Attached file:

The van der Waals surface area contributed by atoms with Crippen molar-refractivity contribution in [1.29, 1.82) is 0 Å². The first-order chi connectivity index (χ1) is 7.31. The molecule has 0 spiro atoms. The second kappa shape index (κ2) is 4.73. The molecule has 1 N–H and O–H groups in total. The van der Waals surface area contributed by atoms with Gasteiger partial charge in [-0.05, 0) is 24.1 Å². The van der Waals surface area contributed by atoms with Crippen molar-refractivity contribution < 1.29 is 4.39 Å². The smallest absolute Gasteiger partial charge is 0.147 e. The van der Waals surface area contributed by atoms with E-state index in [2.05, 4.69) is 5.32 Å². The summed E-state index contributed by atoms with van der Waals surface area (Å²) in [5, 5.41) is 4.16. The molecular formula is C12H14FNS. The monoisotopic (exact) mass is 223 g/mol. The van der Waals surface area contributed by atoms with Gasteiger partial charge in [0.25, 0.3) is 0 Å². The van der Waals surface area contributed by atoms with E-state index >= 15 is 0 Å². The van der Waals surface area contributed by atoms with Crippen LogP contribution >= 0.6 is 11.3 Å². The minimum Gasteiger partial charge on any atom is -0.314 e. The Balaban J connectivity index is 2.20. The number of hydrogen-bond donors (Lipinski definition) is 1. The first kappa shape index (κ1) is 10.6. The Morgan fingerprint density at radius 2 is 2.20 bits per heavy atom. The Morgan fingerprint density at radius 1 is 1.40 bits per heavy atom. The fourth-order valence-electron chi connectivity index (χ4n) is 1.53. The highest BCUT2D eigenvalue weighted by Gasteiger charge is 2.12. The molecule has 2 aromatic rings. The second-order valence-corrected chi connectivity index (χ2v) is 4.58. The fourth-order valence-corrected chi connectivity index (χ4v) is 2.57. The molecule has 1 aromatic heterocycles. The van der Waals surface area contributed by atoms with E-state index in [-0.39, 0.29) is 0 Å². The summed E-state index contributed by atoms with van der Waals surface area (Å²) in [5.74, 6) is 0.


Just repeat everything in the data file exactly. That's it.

The van der Waals surface area contributed by atoms with Crippen molar-refractivity contribution in [1.29, 1.82) is 0 Å². The first-order chi connectivity index (χ1) is 7.31. The molecule has 0 spiro atoms. The second kappa shape index (κ2) is 4.73. The molecule has 1 N–H and O–H groups in total. The van der Waals surface area contributed by atoms with Gasteiger partial charge in [-0.05, 0) is 24.1 Å². The van der Waals surface area contributed by atoms with Crippen molar-refractivity contribution < 1.29 is 4.39 Å². The smallest absolute Gasteiger partial charge is 0.147 e. The van der Waals surface area contributed by atoms with E-state index in [2.05, 4.69) is 5.32 Å². The summed E-state index contributed by atoms with van der Waals surface area (Å²) in [5, 5.41) is 4.16. The molecular formula is C12H14FNS. The monoisotopic (exact) mass is 223 g/mol. The van der Waals surface area contributed by atoms with Gasteiger partial charge in [0.25, 0.3) is 0 Å². The van der Waals surface area contributed by atoms with E-state index >= 15 is 0 Å². The van der Waals surface area contributed by atoms with Crippen LogP contribution >= 0.6 is 11.3 Å². The minimum Gasteiger partial charge on any atom is -0.314 e. The Balaban J connectivity index is 2.20. The number of hydrogen-bond donors (Lipinski definition) is 1. The first kappa shape index (κ1) is 10.6. The Morgan fingerprint density at radius 2 is 2.20 bits per heavy atom. The Morgan fingerprint density at radius 1 is 1.40 bits per heavy atom. The fourth-order valence-electron chi connectivity index (χ4n) is 1.53. The highest BCUT2D eigenvalue weighted by Gasteiger charge is 2.12. The molecule has 2 aromatic rings. The second-order valence-corrected chi connectivity index (χ2v) is 4.58. The fourth-order valence-corrected chi connectivity index (χ4v) is 2.57. The molecule has 1 aromatic heterocycles. The van der Waals surface area contributed by atoms with E-state index in [-0.39, 0.29) is 0 Å². The summed E-state index contributed by atoms with van der Waals surface area (Å²) in [5.74, 6) is 0.